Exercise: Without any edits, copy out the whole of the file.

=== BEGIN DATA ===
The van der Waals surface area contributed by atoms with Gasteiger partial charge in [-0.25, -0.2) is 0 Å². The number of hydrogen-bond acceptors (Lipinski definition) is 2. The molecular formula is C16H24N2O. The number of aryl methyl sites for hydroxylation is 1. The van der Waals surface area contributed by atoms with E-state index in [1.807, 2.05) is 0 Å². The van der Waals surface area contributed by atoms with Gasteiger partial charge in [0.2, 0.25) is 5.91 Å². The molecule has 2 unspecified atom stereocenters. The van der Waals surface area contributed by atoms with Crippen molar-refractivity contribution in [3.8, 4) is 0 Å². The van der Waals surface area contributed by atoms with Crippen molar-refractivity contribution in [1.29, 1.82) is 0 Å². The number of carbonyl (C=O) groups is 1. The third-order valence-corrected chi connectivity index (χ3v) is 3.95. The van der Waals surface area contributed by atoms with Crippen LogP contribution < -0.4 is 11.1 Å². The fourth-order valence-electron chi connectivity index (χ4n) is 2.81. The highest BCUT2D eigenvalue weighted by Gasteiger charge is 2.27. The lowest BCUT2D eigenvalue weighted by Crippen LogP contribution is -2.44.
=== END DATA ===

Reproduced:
The van der Waals surface area contributed by atoms with Gasteiger partial charge in [-0.25, -0.2) is 0 Å². The number of hydrogen-bond acceptors (Lipinski definition) is 2. The molecular formula is C16H24N2O. The number of aryl methyl sites for hydroxylation is 1. The van der Waals surface area contributed by atoms with E-state index in [1.807, 2.05) is 0 Å². The van der Waals surface area contributed by atoms with Gasteiger partial charge in [0.2, 0.25) is 5.91 Å². The molecule has 2 unspecified atom stereocenters. The van der Waals surface area contributed by atoms with Crippen molar-refractivity contribution in [3.8, 4) is 0 Å². The van der Waals surface area contributed by atoms with Crippen molar-refractivity contribution in [1.29, 1.82) is 0 Å². The number of carbonyl (C=O) groups is 1. The third-order valence-corrected chi connectivity index (χ3v) is 3.95. The van der Waals surface area contributed by atoms with Crippen LogP contribution < -0.4 is 11.1 Å². The fourth-order valence-electron chi connectivity index (χ4n) is 2.81. The highest BCUT2D eigenvalue weighted by Gasteiger charge is 2.27. The lowest BCUT2D eigenvalue weighted by Crippen LogP contribution is -2.44.